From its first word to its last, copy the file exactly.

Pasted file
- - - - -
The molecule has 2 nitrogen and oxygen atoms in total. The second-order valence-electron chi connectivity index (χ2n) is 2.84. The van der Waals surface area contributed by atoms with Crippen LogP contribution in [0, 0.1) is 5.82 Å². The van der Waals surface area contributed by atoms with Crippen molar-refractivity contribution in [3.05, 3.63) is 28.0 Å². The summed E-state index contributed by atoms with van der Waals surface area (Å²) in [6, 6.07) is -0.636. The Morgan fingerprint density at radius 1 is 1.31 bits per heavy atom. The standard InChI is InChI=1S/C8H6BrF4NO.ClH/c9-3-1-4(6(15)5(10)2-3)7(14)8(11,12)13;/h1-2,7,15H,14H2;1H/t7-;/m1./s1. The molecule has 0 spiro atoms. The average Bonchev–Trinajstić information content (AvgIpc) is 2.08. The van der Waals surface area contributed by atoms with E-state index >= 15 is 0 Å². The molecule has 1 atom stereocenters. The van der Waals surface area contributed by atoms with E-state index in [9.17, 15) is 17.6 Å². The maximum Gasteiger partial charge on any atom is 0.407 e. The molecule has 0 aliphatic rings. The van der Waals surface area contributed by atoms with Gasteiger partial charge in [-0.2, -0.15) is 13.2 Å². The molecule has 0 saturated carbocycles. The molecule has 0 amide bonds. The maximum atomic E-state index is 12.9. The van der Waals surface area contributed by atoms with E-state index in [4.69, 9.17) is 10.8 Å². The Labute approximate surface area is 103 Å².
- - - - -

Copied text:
The molecule has 2 nitrogen and oxygen atoms in total. The second-order valence-electron chi connectivity index (χ2n) is 2.84. The van der Waals surface area contributed by atoms with Crippen LogP contribution in [0, 0.1) is 5.82 Å². The van der Waals surface area contributed by atoms with Crippen molar-refractivity contribution in [3.05, 3.63) is 28.0 Å². The summed E-state index contributed by atoms with van der Waals surface area (Å²) in [6, 6.07) is -0.636. The Morgan fingerprint density at radius 1 is 1.31 bits per heavy atom. The standard InChI is InChI=1S/C8H6BrF4NO.ClH/c9-3-1-4(6(15)5(10)2-3)7(14)8(11,12)13;/h1-2,7,15H,14H2;1H/t7-;/m1./s1. The molecule has 0 spiro atoms. The average Bonchev–Trinajstić information content (AvgIpc) is 2.08. The van der Waals surface area contributed by atoms with E-state index >= 15 is 0 Å². The molecule has 1 atom stereocenters. The van der Waals surface area contributed by atoms with E-state index in [9.17, 15) is 17.6 Å². The maximum Gasteiger partial charge on any atom is 0.407 e. The molecule has 0 aliphatic rings. The van der Waals surface area contributed by atoms with Gasteiger partial charge in [-0.2, -0.15) is 13.2 Å². The molecule has 0 saturated carbocycles. The molecule has 0 amide bonds. The maximum atomic E-state index is 12.9. The van der Waals surface area contributed by atoms with E-state index in [4.69, 9.17) is 10.8 Å². The Labute approximate surface area is 103 Å².